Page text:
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Saudi Arabia is busy bolstering its finance for the multiple investment packages it plans to diversify the economy. Foreign investors have just pumped in $7 billion from Saudi sale of dollar-denominated bonds. Image Credit: Reuters

Riyadh: Saudi Arabia sold $7 billion in dollar-denominated bonds as it follows other Middle Eastern states that have tapped the market in recent weeks to bolster their finances in the face of the coronavirus pandemic and plunging energy prices.

The offering marks the second time this year the world’s largest oil exporter has turned to international capital markets, as Crown Prince Mohammed bin Salman pushes ahead with plans to open up the economy and wean it off crude. In December, the government sold a $29 billion stake in energy giant Saudi Aramco through the largest initial public offering in history.

The nation sold $2.5 billion in bonds due in 5.5 years, $1.5 billion of debt due in 10.5 years and $3 billion in 40-year debt. All tranches were launched with lower costs than initially planned as demand topped $42 billion. (The shorter notes pay spreads of 260 and 270 basis points over US Treasuries and the longer bonds offer a 4.55 per cent yield.)

“It doesn’t have a choice but to borrow from the bond market,” said Richard Segal, a senior analyst at Manulife Investment in London. “With oil prices lower and soon production lower, and an economic support package recently in place, the government’s deficit and financing requirements have jumped.”

Budget priorities

Citigroup Inc., Goldman Sachs Group Inc. and HSBC Holdings Plc managed the sale. It came after Abu Dhabi and Qatar attracted larger-than-normal demand from global bond investors last week, raising $17 billion between them.

Saudi Arabia’s economy is coming under strain after Brent crude prices sank about 50 per cent this year to under $30 a barrel. While the kingdom has a low ratio of debt to gross domestic product, it needs an oil price of almost $80 to balance its budget. Its deficit will more than double in 2020 to almost 10 per cent of GDP, according to Moody’s Investors Service.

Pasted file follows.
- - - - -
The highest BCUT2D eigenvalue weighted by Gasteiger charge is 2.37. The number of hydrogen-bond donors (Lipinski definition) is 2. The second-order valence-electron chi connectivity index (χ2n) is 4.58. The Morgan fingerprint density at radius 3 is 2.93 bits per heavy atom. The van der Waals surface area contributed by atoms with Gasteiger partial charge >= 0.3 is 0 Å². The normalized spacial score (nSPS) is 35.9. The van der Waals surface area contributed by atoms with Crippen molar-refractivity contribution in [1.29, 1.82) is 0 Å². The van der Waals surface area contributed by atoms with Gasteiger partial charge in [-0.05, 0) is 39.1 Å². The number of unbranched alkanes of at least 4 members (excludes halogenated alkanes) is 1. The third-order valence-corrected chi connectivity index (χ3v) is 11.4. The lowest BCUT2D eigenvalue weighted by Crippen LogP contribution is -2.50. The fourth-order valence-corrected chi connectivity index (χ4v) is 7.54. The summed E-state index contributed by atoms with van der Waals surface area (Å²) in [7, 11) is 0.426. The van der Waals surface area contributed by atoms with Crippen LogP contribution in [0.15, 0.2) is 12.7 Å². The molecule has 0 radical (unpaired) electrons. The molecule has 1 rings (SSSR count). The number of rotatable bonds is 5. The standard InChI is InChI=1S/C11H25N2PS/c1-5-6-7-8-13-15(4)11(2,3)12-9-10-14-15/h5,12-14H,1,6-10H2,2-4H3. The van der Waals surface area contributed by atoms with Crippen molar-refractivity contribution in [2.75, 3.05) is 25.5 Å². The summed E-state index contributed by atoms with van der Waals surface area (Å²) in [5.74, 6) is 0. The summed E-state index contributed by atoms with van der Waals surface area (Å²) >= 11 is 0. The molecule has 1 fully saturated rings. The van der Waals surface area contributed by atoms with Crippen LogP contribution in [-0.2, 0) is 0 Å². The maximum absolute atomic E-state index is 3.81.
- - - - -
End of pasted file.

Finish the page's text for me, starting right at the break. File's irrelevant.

Need to watch reserves

It also has smaller buffers than when oil prices last crashed in mid-2014. Foreign reserves have declined to less than $500 billion from roughly $730 billion then. The government plans to raise its debt ceiling from 30 per cent to 50 per cent of economic output and said it could borrow as much as 100 billion riyals ($26.6 billion) this year.

$500billion

Saudi foreign reserves have dipped below this figure.

“Oil prices are a significant drag on the Saudi economy,” said Todd Schubert, head of fixed-income research at Bank of Singapore Ltd. Still, “the current environment affords an opportunity to pick up a solid investment-grade sovereign at valuations that are attractive versus historical spread levels.”

Saudi Arabia last came to the international debt market in January, raising $5 billion. Finance Minister Mohammed Al-Jadaan said the kingdom may issue an additional $4 billion in foreign bonds this year, though that was before oil prices plunged.

“At this oil price level, there is pain for everyone, and it is not sustainable,” said Mohieddine Kronfol, the chief investment officer for Middle Eastern and North African fixed income at Franklin Templeton. “While we are budgeting for a lower oil price for longer, we do expect to see a new oil price regime to emerge and think we could be back over $45 per barrel before year-end.”

Franklin Templeton raised its estimate of 2020 bond sales by governments and companies in the Gulf Cooperation Council to $105 billion, from an earlier forecast of $90 billion.